The Courier-Journal from Louisville, Kentucky on November 1, 1925 · Page 74
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The Courier-Journal from Louisville, Kentucky · Page 74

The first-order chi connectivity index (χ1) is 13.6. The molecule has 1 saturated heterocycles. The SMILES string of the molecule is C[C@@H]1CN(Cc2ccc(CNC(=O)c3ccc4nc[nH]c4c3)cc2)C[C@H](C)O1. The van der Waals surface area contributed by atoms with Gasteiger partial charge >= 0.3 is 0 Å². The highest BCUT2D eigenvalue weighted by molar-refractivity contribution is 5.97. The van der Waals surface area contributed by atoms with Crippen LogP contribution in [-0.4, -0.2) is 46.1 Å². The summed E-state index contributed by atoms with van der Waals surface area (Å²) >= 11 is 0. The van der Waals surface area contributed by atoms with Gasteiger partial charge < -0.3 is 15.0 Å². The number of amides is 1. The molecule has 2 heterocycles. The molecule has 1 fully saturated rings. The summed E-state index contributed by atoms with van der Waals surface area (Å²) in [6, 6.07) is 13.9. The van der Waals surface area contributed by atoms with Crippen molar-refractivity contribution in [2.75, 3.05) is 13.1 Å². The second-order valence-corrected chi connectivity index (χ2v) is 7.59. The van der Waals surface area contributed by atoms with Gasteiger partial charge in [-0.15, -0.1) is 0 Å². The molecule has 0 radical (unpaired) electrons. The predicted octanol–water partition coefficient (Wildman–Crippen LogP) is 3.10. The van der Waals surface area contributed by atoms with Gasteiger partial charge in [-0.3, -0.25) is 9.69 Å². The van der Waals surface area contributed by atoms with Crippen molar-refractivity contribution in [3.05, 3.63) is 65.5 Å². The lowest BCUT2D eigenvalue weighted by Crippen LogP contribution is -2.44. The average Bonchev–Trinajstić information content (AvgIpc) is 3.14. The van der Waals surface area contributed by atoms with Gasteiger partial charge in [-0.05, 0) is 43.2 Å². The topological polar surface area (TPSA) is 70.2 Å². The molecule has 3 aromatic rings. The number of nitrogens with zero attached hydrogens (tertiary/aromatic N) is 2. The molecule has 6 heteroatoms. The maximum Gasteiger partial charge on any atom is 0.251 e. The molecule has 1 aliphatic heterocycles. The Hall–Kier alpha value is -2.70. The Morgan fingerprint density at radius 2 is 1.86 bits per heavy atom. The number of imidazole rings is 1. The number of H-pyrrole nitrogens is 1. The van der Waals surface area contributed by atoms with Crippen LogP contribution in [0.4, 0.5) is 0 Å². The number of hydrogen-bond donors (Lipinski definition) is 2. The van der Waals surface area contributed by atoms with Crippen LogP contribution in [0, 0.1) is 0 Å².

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SECTION , 6 it ESIhnt to 5 :2 9 i. THE COURIER-JOURNAL. LOUISVILLE, SUNDAY MORNING, -NOVEMBER 1,- 1925. Yeairs 0 VP :Tj 1 ; 4 i t 1 . t r t t ! i A t M i H t t 4 - ? j r ! Pe mm onmie teiv xjuzciassea mows AbilCirwan, LouisviUe Boy Is First Gat To Cross Colonels' Goal -, ' -. - " ' ' Two Touchdowns, One Field Goal and Extra Point Are Toll of Enraged Wihlcats As They Break From Long Bondage - Blue and White Are Superior to Gold and White Crew - 11,000 Loyal Fans Brave Cold to Witness Contest On Slippery Gridiron. Before Mighty Breeze of Northwestern 1 By BRUCE DUDLEY, sports Editor of The Courler-Journal. Cheek Field, Danville, Ky., Oct. 31. -It has come to pass. The armor of the Centre Colonels, after eight years of resistance, has yielded to the clawing of the hungry Wildcats. The penetration was by 16 to 0. The long suffering"1 Wildcats, cage'' and starved for eight years, tore from their tethers like carnivorous bloodhounds breaking from their leash and through the Colonels for two touchdowns, a field goal and a point from placement after the first touchdown, which was registered In the opening period. The field goal was scored in tht second quarter and the second touch down was achieved in the third quar ter. The pent-up lust for revenue which had mounted year after year Blnce 1916 was soothed by the victory and the desire to hurt lungs in heralding a triumph over Centre seems to have a robust chance foi fulfillment among the ecstatic Ken tucky rooters who formed more than one-half of the crowd of 11. "00 pa trons who shivered through the hec tic battle. Test of Manhood. " The wildly aroused partisans. the cost of much discomfort because of the intensely cold afternoon which was not graced by a sinele lm of the sun. witnessed a spectacle, which in calmer moments will bo chronicled on the pages of history as one of the most magnificent tests of Ken tucky manhood ever conceived or ver recorded, with as much honor, accruing to- the defeated as to the victorious. The two teams of manly boys, one team pledged to Centra and one to Kentucky, clashed on a field scraped free of snow but soft with soppy Blush, with slick snots many and ce skimmed in mldfleld. Neither team praise be. yielded in the test of cour age. Victory, rewarded the team wnh the greater experience and thajsreater weight. For Centre, which gained only three first downs to Kentucky's twelve, determination overcame much, overcame all that which was humanly and physically possible to overcome Centre men gave their all. but It was Tiot enough. Victory held out for more than they had. Kentucky had Bi're. and won. The speed and spirit of Centre was pitted against the speed and spirit and weight and experience of Kentucky, (Continued on Page 6.) ELKS' CLUB Douling Alleys Open to' Public Nine New Alleys Finest In State. Make Reservations Now" A High-Grade Line of , OVERCOATS Awaits your selection at prices lower than you expect to pay. Y0U& SUIT Keady-tn-Put-On or Tllored-to-Tour-Measure la Guar-an teed to Give Satisfaction At I -ess Titan l'ou Would Pay Elsewhere. Use Our Credit Plan Dress Well At Your Convenience HY MAN W MEYERS & BRO FOURTH A5iD MARKET FOOTBALLi 1 RESULTS 1 riKH-H'H-Hjt' Illlnnl 24 ; tVnn . Tulane l'lt Aiit.urn O. Nrnarrr Chattanooga O. omrll 17: fnlumbia II. Weot Viralnla ill Washington A l-ee . Oklahoma Ot Nebraska 12. Mlnnrta Vi: WisroniJn l'i. St. 4lns 0; Villa Nova 7. St. John 43: (iallandrt 7. irricrtuwn 7; Kins fwllree O. Xale frmhmen 17: Hanavrr O. (inirertnwn KiiK Collrte O. 'iiiriiKi : I'nrdue . New llampuhlrr t: Tuft . Wcntminister O: lirnve City IS. Kutcrrx 12: I'enn Military 13. Vor-rtrr Trcii SO; Rnode Island Stat IS. Ronton t'ollejte 31 ! ITovldeare O. Innnrrtirut Acclra 19 Manhattan O. Washington and J-f frrsi.n -JO Hrthanjr O t'oleatr 14; .Mirhisan State O. Drake It Kansas O. t'itailrt 1: torrm 0. Nurlhwnlrrn 17 1 Indiana 14. Wrstrrn Kesri-v lt! Hridrltwrt; 7. Detroit 14: John 1'urrull O. M. I nlim 3!i C'Msr O. Ia)(un 33: UnlTersity of Cinrlnnatl O. Krn?on 01 Jt. Xalrr . Ohio Northrm : hi I niert . Davidson Jt North Carolina State 0. Virginia l'oly Institute l South Carn Inn O. Ixyrla Oi tlitlethorpe 13. Davidson il. North Carolina State O. tlrorgrtown 3', Kina Colleer O. V. I. I. H. South Carolina O. Loola O. Oslrthorpr 13. I'rsinins II. .( t.lyt S7. Virginia I'olr Institfta . South Catnlin H Duke lO. I'niversit of Rlehmond O. Lombard 13. Loyola (Ciiiraco) 7. Marquette Creithlon . Carol I so. Northwestern Collrne 0. Nnrlhlund O. Maranrtte Normal 7. Western Keserve 111. lleideiber 7. Drtroit 14. John Carroll H. Mt. t'nlnn 3'J Case . Raldwln Wit lnre H. Akron O. Denison . Miami W. Hirm Vi. Otterhein l"i ttle). Oliin Weslryan '8. Wittenler 12. Amherst -i7. Massarhusetts AKKh's O. Krniim O. St. Xutiers O. Ohif Northern o. Ohio I nlerit o. Iowa ?H. Wabash 7. (rlnneii SI t Oklahoma Aggie 0. Tennessee. I'Jj tirnrgia 7. St. Andrerts 11: Teonensee Doctor 0. Southwestern : Millsaps O. k Arkansas fit Louisiana state 0. Roanoke 13: lenuir o. tntawha lollegr ; Rutherford Collrge o Vandrrhilt It Mississippi O. Notre Dame 13: tieoreia Tech O. . Mlrhignn 51: Navy O. North Carolina !; Maryland O. Harvard 11: UtIKam & Murjr 7. Middirburr 7: St. Stephen tt. Jnanita O: S-squrhanna O. , Aileehenjt : Wayneshura O. Cutholie. l-nivenitj : yuantiro Marines 13. v Doston rniversltr 0: Springfield Cot i lege B. Williams : In ion fl (tie). Itavidsnn t North Carolina State O. Roanoke 13: Ieuoir O. ;ustavus Adolphos 0 St. Dlf A. North Dakota IV: North Dakota Aggie. 19. Moarhead Stale Teaeher Ol Wahpeton, N. .. Srienee Srhoul O. Cornell College It Knox Ok Del'ere. Wis.. Arademy rt; Depaul 0. Ueioit 1: Coe 7. Oshkosh 6: Kalamasoo 7. . Morningslde 19: DeMoine I'nlversity 7. otumbla 7: Valparaiso ft. St. Ambrose 33; Wisconsin School nl Mines O. St. Nvbert's 10: Deraul 7. (arltrn 7: Macaiester H. Ilnmline 7; Itwrenre 13. Monmouth College 13: Illinois College It. Drgdlry t j At'gUKtana O. Illinois State Normal ftj Charleston Ni t mat t. I lull Aggies : Colonido Aggies 13. SI. Jchns College 7t I oni orun 11. Oregon Aggies S7: Montanu 7. Kalainazco Norn:al 7; Oxhkosh 6. Co:crado College 38; lnivrrltv of Denver 7. Rrgia College 36; South Dakota School of Mi ms O. Vermont 3: Norwich O. Holla Miner 14; St. l.ouU I niversity 7. Kice 11); Southwestern 0. V. M. 1. 33 s l.ynrliburg College O. Irinl.y (I; Wrsieyan (. Massachusetts Institute of Technology O; Lowell Textile O. : t.ecrge Washington 27; Washington College O. Butler 3Sj Rose' Poly 0. Iranktin II: Depjsuw 10. Fort Itennlng Infantry 27; Notre Dame Reserves .". t.rneva l: Thiel O. ('sreii Ireshmcn 40; Columbia Freshmen 0. ... Iton 12; C. C. of New Vork 0. V. M. I. 33: Lynchburg College O. I urumn 27; Presbyterian College 3. n-"'orxity of C. if orr.la 27; Pomona O. Occidental College 13; Whit tier College 0. S. .iiarj s 2t; I nivrrsily of California, Southern Itranch, O. Washington 23; Washington State College O. Sanla Clara 7: Nevada 7 (tie). . Stanford 3i; Oregon 13. Charles 13; Intermountain 0. Ariiona 33; New Mexico Aggies 0. Colli ge of Kmporia l: Raker O. F.vansvllle ft; llanovrr tt. Mankato Teachers' College 3U; Waldorf Lutheran College. Forest City. Ia.. O. Stout Institute H; Superior Normal . Milliken 13; Indiana Normal O. South Dakota Stat 7; south Dakota Inl-verslty O. l'lattesville Normal 7; LaCrosse Normal O. Winooa Teachers' College B; ft. tloud Teacher o. ' -f t-i.IZPX' ' i l2Ss. ' SliSfcJkjiS' ' LL IK Bf.KECS SrT 6RntKTsro J? 1 M lM - - t'- -v ym W " By NORMAN E. BltOU N. Wlien Coarh Staitti's vliiciico eleven found iteir hafTletl by the Ohio State squad early in the season and had to be content wjtli a : to 'A te . r: ; ai point metit in the Maroon ramp. Then, the very next week Northwestern I'niversity trotted onto StaRK Field and proceeded to deprive the 1911 Laig ren cliampiona r ilie '-crv 't n . i-i. I.! Twt dropkirk by Curley, old Northwestern bueaboti, within a space of four minutes, gave the Maroon crowd Is six points and victory. Chicago boasted, that d.ty. of a i;ood team, one on which Stage based his hopes and still bases them of winning at least a par-tH i ' mi to the conference iiain-pionship. Northwestern, emerning from , that came loomed big. Then j came the news that tho conrest i had left Ralph linker, mainspring I of the team, the "Red Grange" of Northwestern, with injuries which might keep htm nut of the came the rest of the season against Indiana. Michigan and Purdue of the conference, and Notre Dame, final foes of tin Purple. Raker started his college career In the fall of 1921 and at Hie I ni-vrrsity of -r fri-man who reported that fall booked as was Raker, to Mar for the Illini, was Grange. I taker, however, left Illinois the following spring and joined the Evanston. HI., institution, lie was unable, of course, to play varsity footh.-ill that fall but because of the fact that he entered in the Feb- I Play By Play Account n O 5 a. C a m dTi o 1e iYRe (AAnl'SPKlMG OF TrtS. i SMD HAS yi4oTlE.eAjk N f To PtY ruary semester he ranked only as a sophomore the following year. Ralph is a student in the college of liberal arts or at least selected that course originally. Western football critics, to a man. call him a great player. lie liossesses. in addition to nut oral ineehanical football ability, (hat "spark" that makes a man a great athlete and a lender of players. He is the mainspring of the. team. He may break into the game again before the season ends. II lie diies Northwestern may have much to say in (lie final outcome of the Big. Ten scramble, especially io ievv of Michigan's great showing to date. Yost's men face Northwestern at Chicago, November Tulane Crushes Auburn By 13-0 Count .Montgomery. Ala.. Oct. 3t (P Tulane'a preen wave swept into Cramton bowl here this afternoon and cruahlns: the Auburn Tijter Into the rr.ire of a wet field, emerged victorious by a 13-0 score. Flournoy, Tulane eft halfback, scored the first touchdown In tho third period after a blocked punt gava the ball to the Greeniea deep in Auburn's territory and uccep.ive bucka had place'd the oval on the six-inch line. He addej point from try with a place kick. The other tally came in the final quarter, when LAUteosehlaper dashed arourtd rlyht end for twenty yards and a touchdown. Flournoy failed to kick gc-a-1. Auburn uncorked a strong detenu" during the first quarter and twice held Tulane for downs within the 5-yard line. A blocked punt offered the Greening their first scoring chance, but the Tiger line stayed put on the 2-yard marker, and took the ball. A second Tui.tnethreat was stopped on the 5-yard line. An unlooked for offensive through the center of the line gave the Auburn team three first downs in a row in the second quarter and placed the ball on Tulane's 33-yard line. Williams attempt at a place kick went wild and Auburn never again seriously threatened to score. Williams. Turner and Green .were Auburn stars for tho day. this trio of bae.ks stashing the CJreenie Una into shreds time after time. Flournoy. I-H'iutenschlager and one Johnny Ken-ville, a substitute, shone for the Greenies. The lineup and summary: Mini By 24-2 . ii "MMaHl " ""' , Grange Again Proves Self .Greatest Back - v World Has Ever Seen Position: t L. E.. . .L. T . .L. ii . . R G ..nr..., I . n. r... ..... Q B L. H Tulane Gambia .. . Brown Levy H. Wilson Blaeklc-dge . . . . TallKt I). Wllsoi L't'tiBch'ager tCl Klovirnoy Morgan . . K. H. Lamprectit r B. . Seore by tjertuds: Tulane 0 7 13 Auburn 0 0 O 0 Tulane Siirtue r Totirhdowns Flmifnoy. Lautensclilager. Points Krom Try Flournoy I kirk from plaoemt-nt 1 . 0Scial: Kefpree Klnley Vlrginia I'mplre PowpII i Wisconsin ) . Fifld Ju'ltre Clieeve I Georgia), Head Linesman Stewart ( Dartsmnutli I . Auburn. Ollloger SpII . MoFadileti . . Patterson Long llarklns I CI Splnks Hrslges William Turner ny I'AHRR II. DAVIS. J Philadelphia. Penn.. Oct. 31 Illinois, n bighlv skillful .nn... a Wheliningly iowtrful football team., today defeated Pennsylvania. The i score was Illinois i. I'ennsyivania .. The red head of Harold Orange todAy was Illinois oririam of The mighty marvel raced fifty-five yards for the first score a tourhdAs?. preceded lha second by a blinding dash of nrty-sU yards,' running kTw tho kick-off and putting: tho ball in position from which, after a Jri.. . plays. Karl tlrltton scored the second touchdown in a final t.luna e.e Inches. Later Grange scored two more touchdowns by danheg oMwent ... ... "linn nnai piays were preceded t llant Intermediate runs by the erstwhile cr9n v' J , Drll ,rnr.,l 11 POIIJU Wirt scored Harold Grange, familiarly and affectionately known as Ited, . again proved himself the greatest back of all time, piercing and lancing the Pennsylvania line, skirting: its ends and crashing through its center for long- and dazzling gains, first downs In abundance, and four touchdowns, sufficient to pile Pennsylvania in an Irreparable wreck on its highway to a national championship. Completely Outclassed. Illinois, today, was at the pinnacle of football perfection against the best team of the East, nt least upon October records. Illinois completely outclassed the fled and Hlue. Jn tho first place. Illinois presented a formidable phalanx. of warriors, grim and dun in their muddy vesture. They were taller, heavier, stronger and fleeter than their Eastern rival. Their- line was impregnable on Jo-Tense and terribly destructive on offense. Throughout the fray it continually guarded back the Pennsylvania forward line, clove it completely in twain and piled its players in helpless heaps. Its tackling was g Grange Carries Ball Princeton Conquers Swarthmore 19 to 7 Princeton. N. J.. Oct. 31 (P) Tom Dignan. gave his best performance of the year here today, accounting for alt of Princeton's scoring in a-19" v-'ctory over Swarthmore. The big Tiger back carried the ball over for two touchdowns in the first quarter. Wilcox. Garnet fullback, made the Swarthmore score in the final quarter after -n Sl-yajrd, advance. 32 Times for Total Gain of 36(9 orris 5 Philadelphia, Oct. 31. (AO Ked 5 5 Grange was fully eighty per cent v 2 of the Illinois attacking force 2 n. against Pennsylvania today, sta- $ tistics of the game reveal. C The famous star carried t lie t v hall thirty-two times and piled 2 g up an amazing aggregate gain rt. of "CU yards, whereas the entire 0 $ Illinois advance accounted fur 3 r only a little more than -NMI 5 j yards. (iraiige covered 331 )f 2 yards by skirting the ends or g 0 running; back kicks, besides add- j fine 3- yards more on two passes. O All told, riinofo made seven- rt teen first downs, as compared 2 B with four for Pennsylvania. S The Westerners completed two X $ out of five passes attempted, a O while Penu captured nine out of V twenty, but most of the 'Quaker 2 2-aerials were for short and inef- K fective gains, while two failed 5 g to net - an inch. y hard and deadly. The rieet I DougUs. Rogers and Long wr, fott Meet enough nor sufficiently elu.w!! Vva the 'rra,,,, l,t Ka"- lntti.1 ner. iirown an. Siulres k- .1 g 1eefl were the times f irst i ne of defense. nn offens. Us- l iiiini was eouallv fnm.M.n. .." L fective. They charRed. they u of fen m, th. them plunged Gra'ni Oreen and Brltton. throu-h sHt, f openings into IVnngylvsnia'a flri'i XrJJi?ry f- nd elusive ! Vmi 1 1 " ,or lrpnicndous gainsJJ Illinois was ever, on the offensive .... v..,,, ir., w, more powerful players but also dik,sed the bi-t system of formations and laetica vJ less than five different barkfield for. nations did the men from the Middle. est employ. Their power, how. ever, lay not In their novelty but In their variety. Not only did thelli formations change from piny to ptayj durlne- the afternoon but th marveM ous lllinl hacks continual! r.h... e lormaiions, Ofr.et I'se of (franRe. ' It was easily evident to the trained football eye that these formation! had been thus designed to offset the con-tinual use of Grunge. Tlies forma-Hons almost always evolved the shift' of one -player, brlnsinir three of the bnckrt into a final oblique line, with Grange now the second man in the line ami now the third. TOsjge and catch Grange, penn moved its see 4 ondarles farther out than usull. but iru iu us sysiem or me past three years. Kept its ends close td the tackles. Illinois out-schemed , this strategy by directing its attack Inside of the Pennsylvania ends; in r fact, usually splitting the latter s Hoe clawi to the center. Itoth Grange and 'I'rit-j ton alternately dished toward Pennsylvania's outrit. and they suddenly' cut in and pierced the Red and, 111 ue ramparts between guard et tackle. Once through the line, which n often, these dashing backs sped swift. ' ly to the left rather than to thaf right, which latter course has bean the standard flieht for forty years. , Fenn li-ss Itesnurcef ill. Far less resourceful In formations and plays was Penn. The Id Ud (Continued on Page 3.) of Centre-State Game Southwestern Wins Memphis. Tenn., Oct. 31 (AP The Lynjt of Soutiiwestem University gave an exhibition o( defensive lootball 10 defeat ktu-MilUaps Major, of Jjckstn. Mise.. ti to 0 here today. The lone touendown was scored In the second oua.'jr by Hawk after Koonoe. I.ynx tackle had contributed the most bril liant play of the contest t.y blocking a Mill saps punt an.i ripping oft a thirty-five yaru gain to his opponent' four-yard line. A Have Your Car Washed the New Way- Drive Into The E,0KT(3()lLKf When You Return From The Show Or Your Favorite Hotel It Will Be Ready Storage Free -pi LI'TJ C'T,Dl7C"T, hetween walnut FlFirl O 1 XXHiHt 1 AND LIBERTY City 444 - The Downtown Home for Tour Car City 7048 (Staff Correspondent.) Cheek Field. Uanville. Ky.. Oct. 31. Cheek Field Saturday was the meccn for the athletic aristocracy cf Kentucky, and 10.000 lovers of football were in the stands when the Wildcats o the University of Ken tucky met the Colonels of Centre Col lege in the thirty-first renewal of their annual gridiron bailie. The Wildcats toi.k the field at 2:22 o'clock, the first team on the gridiron The University land paraded around the field led hy Miss Willy Kln. spon sor of the musical organization. FIP.ST QI'AP.TF.K. State won the toss and Captain Kirwan chose to kick and defend the south goal. Mohney kicked oft to Skidmore. who fumbled. Van Meter recovered the bail for U. of K? on the thirty-yard line. Kirwan failed to gain through center. Centre was penalized for being oft side. Kirwan went three yards on the next play, but Kentucky was penalized fifteen yards for holdings Phipps made five yards through left guard. F. Smith failed to gain around right end and Kentucky was penalized another fifteen yards for holding. The ball was on the 52-yard line. Score In F1rt Five Minutes. . On a fake cross buck Mohney went forty yards through the center of the line and was downed by Itabenstein. Phipps failed to gain through the line. K, Smith hit left guard for three yards. He then went through center for three yards. Smith went over the center of the line of five yards and the first down of the game. T tre bail was only a yard, from the goal. Smith failed to gain through the line Captain Kirwan went over for a touchdown, after five minutes of play. It was the first time that a Wildcat player had crossed Centre s line in nine years. Mohney dropped kicked for the extra point. Score: Kentucky. 1 ; Centre. 0. Punl Partly lilocked. Mohney kicked off to Priest, who took the ball on the 30-yard line aim returned ten yards. Chez gained three yards at right taclilc. C Smith gained two through the center of the line. Itabenstein failed to gain at right end. Wilson punted the ball out of bounds. The punt was partly blocked by Rice. The ball went to Kentucky on Centre's 40-yard line. F. Smith went through right tackle for seven yards. Phipps went two and a half yards through the line. Kentucky was penalized five yards for being off side. A pass. Mohney to F Smith, was completed for seven yards. Kentucky took time out. F. Smith hit the line for two yards. F. LJrmitb then squeezed through for a rcard and first down. The ball was on Centre's thirty-yard line. In Centre Territory. Mohney circled left end for a yard. Kirwan gained four yards through center. F. Smith made a yard at right guard. Kirwan failed to gain. He was stopped by Priest. F.. Smith. Centre fullback, was hurt and time was called. it was the first time that either side had obtaned the ball on downs. It was Centre's ball on its own twenty-three-yard -Ine. Wilson lost a yard on a right end run. E. Smith squirmed through center for a yard. Wilson punted thirty-six yards. The ball was brought back, as State was offside and was penalized five yards. It was first down for Centre with the ball on the latter's twenty-five-yard line. Chez gained a yard and went out of bounds going around right end. A pass bv Chez was intercepted by Phipps who carried the ball to Centre's twenty-five-yard line. Kirwan gained a yard at center. On the next play he made two yards through the line. Kirwan failed to crain on a line nliv A nno 1 1 v Mohney intended for Schulte was incomplete and. the ball went to Centre on itis own 22-yard line. K. smith gained five yards through tackle but Centre was offside and was penalized five yards. Chez made up the loss on an off tackle ptey. Chez made four yards. On a crisscross Wilson lost three yards, and the quarter ended. The ball was in Centre's possession on its own 23-yard line. Score, Kentucky 7, Centre 0. SECOND QUARTER. Chez punted to Mohney. who carried the ball back to Centre's 47-yard line. On a fake cross buck Mohney gained a yard. Phipps failed to gain through center. F. Smith punted to Kabenstein. who was downed on his own 14-yard line. Chez punted out of bounds on Cen tre's 3l-yard line. Kirwan went through left tackle. Phipps advanced two yards at left tackle. Kirwan punted to Centre's 10-yard line. Two Are Hurt. Wilson jiunted to the thirty-five yard line. Monney fumbled the ball and it was recovered for Centre by ililker. Chez failed to gain through center and Centre was penalized fif teen yards for holding. Wilson punted to State's forty-yard line. Moh ney ran out of bounds after returning the ball twenty yards. Kentucky was penalized twenty yards for blocking a player after the tackle was made The ball was in Kentucky's possession on its own 40-yard line. Kirwan ran out of bounds. Durham replaced Bush, who wss hurt on the play. F. Smith liinneil si yards through left tackle K. Smith piloted to Itabenslein. win took the hall and was downed on iiis-own twenty-five-yard line, llabenstein was Injured on the play and .was taken out. Morrow frubstituted for fla benstein. Wilson punted and Hilker downed the ball on Kentucky's 47-yard line. F. Smith failed to gain at right guard. Phipps did not gain at right end. F. Smith punted forty-seven yards to Morrow, who was downed on his own 10-yard line. Wilson punted back thirty-Qve yards. The ball was in the Wildcats' possession on- Centre's 44-yard line. Kentucky toolrTlme out- F. Smith made three yards at left tackle. Phipps hit left guard for three yards. Phipps dived over Centre's linemen for three yards and a first down. The ball was on the 35-yard line. Kirwan went through left tackle for five yards. Mohney gained a yard at right guard. Mohney then gained two yards at left tackle. Smith went through Centre for five yards. Kentucky was penalized five yards because the backfield was In motion. A pass from Mohney to Smith was good for seven yards and first down. The ball was on the Colonels' 20-yard line. Kirwan made two yards on a cross-buck. Kirvtan fumbled on the next (Continued on Page 7.) 8 Vfe" 'v. At -ri'i ? k ' TTiB fliUa -Nsaassjasjaraaa v.t.av.- . -.vr.-. v.-JK r -laaVSaL- a - T rt - L fj m British Fabrics in Suits Tailored by Hickey-Freeman Hickey-Freeman go to England, to study at'first hand the new weaves, colors, patterns, and the trend of taste in dress among the best dressed men in London. There they make a personal selection, after weeks of study, of the best English cloths, and import them to this country for making into their Londonaire customized suits. Londonaire Suits arc very smart but not extreme. They cost more than some, but are worth all they cost, and more. The patterns are not found elsewhere. They are so comfortable, so stylish, so continuously new looking, you will not part with your Londonaire Suit, long after ordinary clothes might be discarded. Rod 11 ES -MAPS E tUXj AN C - .Man hat Hickey Freeman Clothes ruL JM.SriOE& Manhattan Shirts. Y-.